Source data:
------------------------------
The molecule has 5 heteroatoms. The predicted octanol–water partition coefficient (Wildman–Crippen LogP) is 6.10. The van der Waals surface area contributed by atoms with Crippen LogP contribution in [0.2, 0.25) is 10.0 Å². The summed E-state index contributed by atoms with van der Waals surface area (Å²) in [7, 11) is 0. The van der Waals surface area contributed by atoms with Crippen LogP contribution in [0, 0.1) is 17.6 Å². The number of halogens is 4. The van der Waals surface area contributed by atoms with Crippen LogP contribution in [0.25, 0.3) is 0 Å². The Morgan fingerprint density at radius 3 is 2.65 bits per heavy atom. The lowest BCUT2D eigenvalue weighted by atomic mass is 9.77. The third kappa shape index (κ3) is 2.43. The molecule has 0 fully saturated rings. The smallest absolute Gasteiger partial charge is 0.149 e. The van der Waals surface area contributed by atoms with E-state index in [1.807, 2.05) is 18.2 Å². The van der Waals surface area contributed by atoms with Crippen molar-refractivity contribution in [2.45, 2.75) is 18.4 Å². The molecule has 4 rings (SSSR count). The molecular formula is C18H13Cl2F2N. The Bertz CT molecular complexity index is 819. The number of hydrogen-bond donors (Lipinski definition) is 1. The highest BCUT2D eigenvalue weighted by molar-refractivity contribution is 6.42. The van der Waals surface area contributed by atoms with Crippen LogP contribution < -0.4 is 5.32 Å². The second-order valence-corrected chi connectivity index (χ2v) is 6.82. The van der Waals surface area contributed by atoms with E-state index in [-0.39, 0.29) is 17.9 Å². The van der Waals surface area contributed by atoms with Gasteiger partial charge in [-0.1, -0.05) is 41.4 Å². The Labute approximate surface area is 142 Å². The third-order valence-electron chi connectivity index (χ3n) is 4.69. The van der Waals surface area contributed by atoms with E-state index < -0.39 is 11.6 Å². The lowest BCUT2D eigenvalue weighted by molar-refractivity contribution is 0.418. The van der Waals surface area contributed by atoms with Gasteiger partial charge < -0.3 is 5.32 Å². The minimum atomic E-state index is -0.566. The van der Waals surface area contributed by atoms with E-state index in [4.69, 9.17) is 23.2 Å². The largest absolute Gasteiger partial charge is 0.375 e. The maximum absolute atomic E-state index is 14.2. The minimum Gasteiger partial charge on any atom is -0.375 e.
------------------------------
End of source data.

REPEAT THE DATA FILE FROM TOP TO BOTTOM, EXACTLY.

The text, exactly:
The molecule has 5 heteroatoms. The predicted octanol–water partition coefficient (Wildman–Crippen LogP) is 6.10. The van der Waals surface area contributed by atoms with Crippen LogP contribution in [0.2, 0.25) is 10.0 Å². The summed E-state index contributed by atoms with van der Waals surface area (Å²) in [7, 11) is 0. The van der Waals surface area contributed by atoms with Crippen LogP contribution in [0, 0.1) is 17.6 Å². The number of halogens is 4. The van der Waals surface area contributed by atoms with Crippen LogP contribution in [0.25, 0.3) is 0 Å². The Morgan fingerprint density at radius 3 is 2.65 bits per heavy atom. The lowest BCUT2D eigenvalue weighted by atomic mass is 9.77. The third kappa shape index (κ3) is 2.43. The molecule has 0 fully saturated rings. The smallest absolute Gasteiger partial charge is 0.149 e. The van der Waals surface area contributed by atoms with E-state index in [1.807, 2.05) is 18.2 Å². The van der Waals surface area contributed by atoms with Crippen molar-refractivity contribution in [2.45, 2.75) is 18.4 Å². The molecule has 4 rings (SSSR count). The molecular formula is C18H13Cl2F2N. The Bertz CT molecular complexity index is 819. The number of hydrogen-bond donors (Lipinski definition) is 1. The highest BCUT2D eigenvalue weighted by molar-refractivity contribution is 6.42. The van der Waals surface area contributed by atoms with Crippen LogP contribution < -0.4 is 5.32 Å². The second-order valence-corrected chi connectivity index (χ2v) is 6.82. The van der Waals surface area contributed by atoms with E-state index in [-0.39, 0.29) is 17.9 Å². The van der Waals surface area contributed by atoms with Gasteiger partial charge in [-0.1, -0.05) is 41.4 Å². The Labute approximate surface area is 142 Å². The third-order valence-electron chi connectivity index (χ3n) is 4.69. The van der Waals surface area contributed by atoms with E-state index < -0.39 is 11.6 Å². The lowest BCUT2D eigenvalue weighted by molar-refractivity contribution is 0.418. The van der Waals surface area contributed by atoms with Gasteiger partial charge < -0.3 is 5.32 Å². The minimum atomic E-state index is -0.566. The van der Waals surface area contributed by atoms with E-state index in [4.69, 9.17) is 23.2 Å². The largest absolute Gasteiger partial charge is 0.375 e. The maximum absolute atomic E-state index is 14.2. The minimum Gasteiger partial charge on any atom is -0.375 e.